Update: Cuyahoga Falls City Council approved legislation on Dec. 27 urging the city of Akron not to remove the existing traffic signals on West Bath Road at Riverview Road and on West Bath Road at Akron-Peninsula Road, which are intersections directly adjacent to residential areas of Cuyahoga Falls and near the Bath Township border.
The resolution states Bath, Riverview and Akron-Peninsula roads are regional connector roadways that serve drivers from several Summit County communities. Read more on the West Side Leader.
*Story originally published Dec. 14 on Cuyahoga Falls Patch.
The traffic light at West Bath and Akron Peninsula Road might be replaced with a four-way stop this January, if an on-site study conducted by Akron city traffic engineers proves the light is unnecessary.
Several residents have expressed their concern and opposition on the pending matter, which would affect traffic just past the Cuyahoga Falls border, and just over the Bath Township border, said Cuyahoga Falls Ward 8 Councilman Terry Mader.
"I've been getting calls from Akron and Falls residents expressing their frustration over the possibility of (the removal), which prompted me to get in touch with the engineers," he said.
Mader publicly expressed his dissatisfaction with the study by introducing a resolution at Monday's city council meeting, which, if passed, would help build further support among his peers and constituents to keep the light as is.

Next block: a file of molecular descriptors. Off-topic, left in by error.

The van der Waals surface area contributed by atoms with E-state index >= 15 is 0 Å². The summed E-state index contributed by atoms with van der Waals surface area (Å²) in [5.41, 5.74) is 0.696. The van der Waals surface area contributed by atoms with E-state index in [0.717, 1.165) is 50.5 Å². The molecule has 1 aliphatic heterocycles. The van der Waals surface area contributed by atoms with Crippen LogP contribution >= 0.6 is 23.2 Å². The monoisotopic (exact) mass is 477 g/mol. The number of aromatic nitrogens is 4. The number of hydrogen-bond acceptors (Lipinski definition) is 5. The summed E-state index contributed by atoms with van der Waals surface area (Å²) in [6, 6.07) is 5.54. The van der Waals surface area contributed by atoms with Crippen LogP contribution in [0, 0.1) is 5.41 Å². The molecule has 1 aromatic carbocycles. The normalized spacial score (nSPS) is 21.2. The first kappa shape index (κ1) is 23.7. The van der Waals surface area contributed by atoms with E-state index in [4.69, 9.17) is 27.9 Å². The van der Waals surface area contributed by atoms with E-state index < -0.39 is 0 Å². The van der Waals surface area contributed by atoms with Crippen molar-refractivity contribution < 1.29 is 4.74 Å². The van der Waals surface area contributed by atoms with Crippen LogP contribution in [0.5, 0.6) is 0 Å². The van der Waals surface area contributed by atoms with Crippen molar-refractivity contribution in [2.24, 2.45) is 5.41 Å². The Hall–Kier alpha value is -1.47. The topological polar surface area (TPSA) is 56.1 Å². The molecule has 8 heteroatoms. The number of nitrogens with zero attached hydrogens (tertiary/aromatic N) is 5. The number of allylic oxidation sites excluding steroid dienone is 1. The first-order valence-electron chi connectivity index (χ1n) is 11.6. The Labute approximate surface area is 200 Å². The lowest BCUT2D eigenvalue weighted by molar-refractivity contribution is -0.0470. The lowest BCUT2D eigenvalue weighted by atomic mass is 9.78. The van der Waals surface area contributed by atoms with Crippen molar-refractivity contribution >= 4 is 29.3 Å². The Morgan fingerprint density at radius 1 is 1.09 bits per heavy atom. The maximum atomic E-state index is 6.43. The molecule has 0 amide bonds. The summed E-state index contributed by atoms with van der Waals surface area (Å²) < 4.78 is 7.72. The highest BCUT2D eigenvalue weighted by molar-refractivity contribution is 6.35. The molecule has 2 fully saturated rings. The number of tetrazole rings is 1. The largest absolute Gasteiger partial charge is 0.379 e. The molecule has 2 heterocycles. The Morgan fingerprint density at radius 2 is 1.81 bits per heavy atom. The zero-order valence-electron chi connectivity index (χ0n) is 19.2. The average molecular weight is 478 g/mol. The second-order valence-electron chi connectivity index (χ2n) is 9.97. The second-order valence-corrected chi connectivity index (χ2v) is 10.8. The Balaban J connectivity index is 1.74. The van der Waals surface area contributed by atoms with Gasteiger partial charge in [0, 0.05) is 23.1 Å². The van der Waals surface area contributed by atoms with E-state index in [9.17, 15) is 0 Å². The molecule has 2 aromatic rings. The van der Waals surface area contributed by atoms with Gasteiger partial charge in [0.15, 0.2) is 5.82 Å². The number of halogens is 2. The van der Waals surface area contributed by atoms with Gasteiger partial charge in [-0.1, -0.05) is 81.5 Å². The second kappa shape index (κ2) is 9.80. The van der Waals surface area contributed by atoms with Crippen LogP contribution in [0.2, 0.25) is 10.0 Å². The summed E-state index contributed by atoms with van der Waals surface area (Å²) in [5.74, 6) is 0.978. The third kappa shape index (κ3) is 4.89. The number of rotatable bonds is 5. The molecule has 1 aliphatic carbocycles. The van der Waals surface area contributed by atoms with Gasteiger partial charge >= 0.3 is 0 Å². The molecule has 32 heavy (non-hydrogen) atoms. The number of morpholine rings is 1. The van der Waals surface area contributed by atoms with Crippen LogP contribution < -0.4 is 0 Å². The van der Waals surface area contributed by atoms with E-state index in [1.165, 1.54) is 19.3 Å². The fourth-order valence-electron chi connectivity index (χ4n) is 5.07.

The traffic light is just one of 100 that might be removed from Akron's streets to increase safety, save money and better regulate the flow of traffic, said Akron traffic engineer Andy Davis.
In response to criticisms he's received from residents, Davis said a four-way stop at Akron Peninsula and West Bath could help reduce rear-end collisions and create a safer driving environment versus a more dangerous one.
The 90-day study that determines the necessity of a traffic light is based on national standards set by the Institute of Transportation Engineers. Several factors are considered, including the average speed of traffic in and near the intersection and the volume of traffic, he said.
Engineers just concluded the light at Riverview and Bath Road, which had been under review, would stay as is given the moderate to high traffic volume and the fact that drivers travel at about 45-50 mph around the intersection.
Mader's resolution will be publicly discussed at the next city council meeting on Monday, Dec. 17. The vote by council members on whether to support the resolution will take place after the Christmas and New Year's break.
Akron traffic engineers Dave Gasper and Andy Davis have been invited to the Dec. 17 meeting to address residents' questions and comments.
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